One keynote speech of the PSM's exercise in "education through dialogue" was delivered by Mazin Qumsiyeh, a Yale professor of genetics, who presented a short history of what he portrayed as the virulent Zionist "disease." There was also a lecture by the PLO legal adviser Diana Buttu, a polished speaker whose theme was that Palestinians under Israeli occupation have suffered a fate worse than blacks under apartheid in South Africa, and that Israel is today "the greatest abuser of human rights" in the world. Nasser Abufarha, a doctoral candidate in cultural anthropology at the University of Wisconsin, spoke of Israel's "racist ambitions" and defended the terrorist activities of Hamas and the Popular Front for the Liberation of Palestine in combating Zionist "aggression." Brian Avery, an activist for ISM, explained that both George W. Bush and John Kerry were "on auction to the Jewish lobby."

Although the Duke administration stoutly maintained both before and during the conference that the PSM and ISM were "distinct and separate" organizations, at least a dozen ISM activists led conference workshops. The ISM specializes in sending European and American students to the West Bank and Gaza to work on behalf of the radical Palestinian cause. The group's co-founder, George Rishmawi, has candidly explained its purpose in recruiting these foreign students: "When Palestinians get shot by Israeli soldiers, no one is interested anymore. But if some of these foreign volunteers get shot or even killed, then the international media will sit up and take notice." That was certainly the case with the ISM activist Rachel Corrie, a twenty-three-year-old student at Evergreen State College who was accidentally killed in 2003 while attempting to block Israeli bulldozers from uncovering terrorist smuggling tunnels in Gaza.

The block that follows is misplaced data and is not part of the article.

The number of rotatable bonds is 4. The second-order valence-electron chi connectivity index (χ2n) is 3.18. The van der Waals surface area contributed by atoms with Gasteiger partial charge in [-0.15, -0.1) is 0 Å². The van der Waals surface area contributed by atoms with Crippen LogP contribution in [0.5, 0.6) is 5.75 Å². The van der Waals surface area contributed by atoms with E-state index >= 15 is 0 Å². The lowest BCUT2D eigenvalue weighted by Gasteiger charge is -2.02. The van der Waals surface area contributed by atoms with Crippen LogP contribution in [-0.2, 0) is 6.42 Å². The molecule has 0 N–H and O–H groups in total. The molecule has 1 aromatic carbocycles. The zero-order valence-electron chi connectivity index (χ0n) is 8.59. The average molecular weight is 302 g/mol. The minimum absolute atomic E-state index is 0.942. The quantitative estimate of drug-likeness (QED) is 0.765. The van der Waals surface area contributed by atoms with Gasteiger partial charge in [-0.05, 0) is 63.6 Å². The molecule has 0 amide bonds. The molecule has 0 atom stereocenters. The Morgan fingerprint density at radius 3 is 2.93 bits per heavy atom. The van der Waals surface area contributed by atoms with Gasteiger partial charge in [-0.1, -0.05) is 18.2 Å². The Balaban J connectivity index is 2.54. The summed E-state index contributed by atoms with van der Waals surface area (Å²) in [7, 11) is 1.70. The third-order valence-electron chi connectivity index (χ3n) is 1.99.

One of the two ISM-led workshops at the Duke conference was "Volunteering in Palestine: Role and Value of International Activists." A last-minute addition to the schedule, the workshop was conducted by ISM co-founder Huweida Arraf. Acknowledging during her talk that the ISM cooperates with the terror organizations Hamas and Islamic Jihad, Arraf encouraged students to join the group and instructed them on how to enter Israel surreptitiously and how to deal with possible arrest and deportation. The Duke administration never commented publicly on the inclusion in the PSM's program of a workshop recruiting for a group with self-professed ties to terrorists and an openly avowed interest in generating casualties.

Another, less practical workshop -- "Segregation, Apartheid, and Zionism Are Crimes Against Humanity!" -- was led by Bob Brown, a veteran of the Black Power movement of the 1960's. Brown's theoretical discourse consisted mostly of unsubstantiated personal anecdotes and random invective. Thus, he reminisced about meeting Saddam Hussein's spokesman Tariq Aziz in Baghdad in 1974; alleged that Condoleezza Rice's father had tried to force him to marry her some years back; and referred to the Six-Day war, in which Israel fought off the armies of Egypt, Jordan, and Syria, as "the Jew war of '67."

Still other sessions were devoted to such subjects as "Jewish dissent," the ethics of suicide bombing and kindred forms of "resistance," and miscellaneous other topics. Charles Carlson's workshop, "The Cause of the Conflict: How Judaized-Christians Enable War," was inexplicably cancelled.

After three days of meetings, the conference came to a close. "It's a good thing we did here," announced the university's vice president for public affairs, John Burness, setting the tone for a chorus of self-applause. In its own post-mortem roundup, the student-run Chronicle, which had endorsed the PSM's official refusal to denounce Palestinian terrorism, lauded the university administration for "masterfully" handling the affair and reported with great satisfaction that the "overall tone of the weekend was one of discussion and learning." Looking to the future, the paper urged upon Duke a positive responsibility "to continue the dialogue the Palestine Solidarity Movement conference initiated."